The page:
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Endocr Pract. 1996 Nov-Dec;2(6):397-405.

Management of congenital adrenal hyperplasia during pregnancy.

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Department of Obstetrics and Gynecology, University of Ottawa, Ottawa Civic Hospital, Ontario, Canada.



To provide an overview of the congenital adrenal hyperplasias (CAHs) and their management during pregnancy.


Pathways of steroid biosynthesis and inherited deficiencies of required enzymes are reviewed, and applications to prenatal diagnosis and treatment of affected fetuses are discussed.


The CAHs are a group of inherited enzymatic defects of adrenal steroid biosynthesis. During pregnancy, maternal problems are confined to women with 21-hydroxylase deficiency, 11b-hydroxylase deficiency, and 3b-hydroxysteroid dehydrogenase deficiency because other adrenal enzyme deficiencies are incompatible with fertility. The interposition of the placenta on the hypothalamic-pituitary-adrenal axis has a major effect on clinical evaluation of CAH during pregnancy. Women with severe forms of CAH have decreased fertility rates because of oligo-ovulation, and successful conception requires a combination of good therapeutic compliance, careful endocrine monitoring, and often induction of ovulation. 21-Hydroxylase deficiency in the fetus can now be diagnosed accurately prenatally by endocrine testing and molecular genetic techniques. Prenatal diagnosis of 11b-hydroxylase deficiency in the fetus by endocrine testing is not as sensitive. Prevention of masculinization of affected female fetuses by corticosteroid suppression has been attempted in both 21-hydroxylase deficiency and 11b-hydroxylase deficiency CAH, with variable degrees of success. To date, no reports have been published of prenatal diagnosis or treatment of affected female fetuses with 3b-hydroxysteroid dehydrogenase deficiency CAH.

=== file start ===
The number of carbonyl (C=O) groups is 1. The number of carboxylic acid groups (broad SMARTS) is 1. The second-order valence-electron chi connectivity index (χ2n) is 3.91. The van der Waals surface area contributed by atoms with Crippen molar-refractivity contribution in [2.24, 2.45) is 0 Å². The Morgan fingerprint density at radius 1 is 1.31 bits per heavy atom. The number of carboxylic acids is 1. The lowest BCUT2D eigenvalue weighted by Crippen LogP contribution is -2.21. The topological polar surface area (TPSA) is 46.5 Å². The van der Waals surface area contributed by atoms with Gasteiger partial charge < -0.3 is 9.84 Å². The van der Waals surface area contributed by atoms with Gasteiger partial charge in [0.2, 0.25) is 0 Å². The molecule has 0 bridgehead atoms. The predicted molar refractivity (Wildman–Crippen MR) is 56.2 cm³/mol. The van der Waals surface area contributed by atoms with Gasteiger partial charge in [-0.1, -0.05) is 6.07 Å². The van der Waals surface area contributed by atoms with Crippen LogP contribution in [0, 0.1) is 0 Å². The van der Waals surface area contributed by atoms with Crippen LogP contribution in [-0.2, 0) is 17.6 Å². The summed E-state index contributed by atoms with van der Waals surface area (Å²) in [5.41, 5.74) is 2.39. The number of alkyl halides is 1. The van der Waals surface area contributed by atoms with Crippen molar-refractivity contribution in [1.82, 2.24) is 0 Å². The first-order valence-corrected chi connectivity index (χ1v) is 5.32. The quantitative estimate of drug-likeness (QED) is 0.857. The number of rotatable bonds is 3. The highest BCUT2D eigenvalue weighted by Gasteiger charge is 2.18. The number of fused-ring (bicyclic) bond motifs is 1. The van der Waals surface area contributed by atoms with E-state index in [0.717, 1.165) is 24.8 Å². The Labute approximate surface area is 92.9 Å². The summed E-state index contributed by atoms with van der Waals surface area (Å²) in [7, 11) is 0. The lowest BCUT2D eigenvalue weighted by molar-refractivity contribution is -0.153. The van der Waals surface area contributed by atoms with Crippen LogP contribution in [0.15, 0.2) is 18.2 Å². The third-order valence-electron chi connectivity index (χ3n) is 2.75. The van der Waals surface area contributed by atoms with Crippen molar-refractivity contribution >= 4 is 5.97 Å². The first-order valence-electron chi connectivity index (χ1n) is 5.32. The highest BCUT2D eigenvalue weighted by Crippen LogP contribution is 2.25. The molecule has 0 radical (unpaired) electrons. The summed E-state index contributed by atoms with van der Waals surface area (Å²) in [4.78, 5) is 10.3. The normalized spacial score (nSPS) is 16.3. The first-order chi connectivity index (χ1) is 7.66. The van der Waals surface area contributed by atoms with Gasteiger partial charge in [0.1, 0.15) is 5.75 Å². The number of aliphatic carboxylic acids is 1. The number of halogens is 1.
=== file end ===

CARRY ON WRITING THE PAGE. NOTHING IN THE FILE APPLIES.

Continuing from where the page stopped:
Endocrine and genetic studies of CAH during pregnancy have improved the diagnosis and management.


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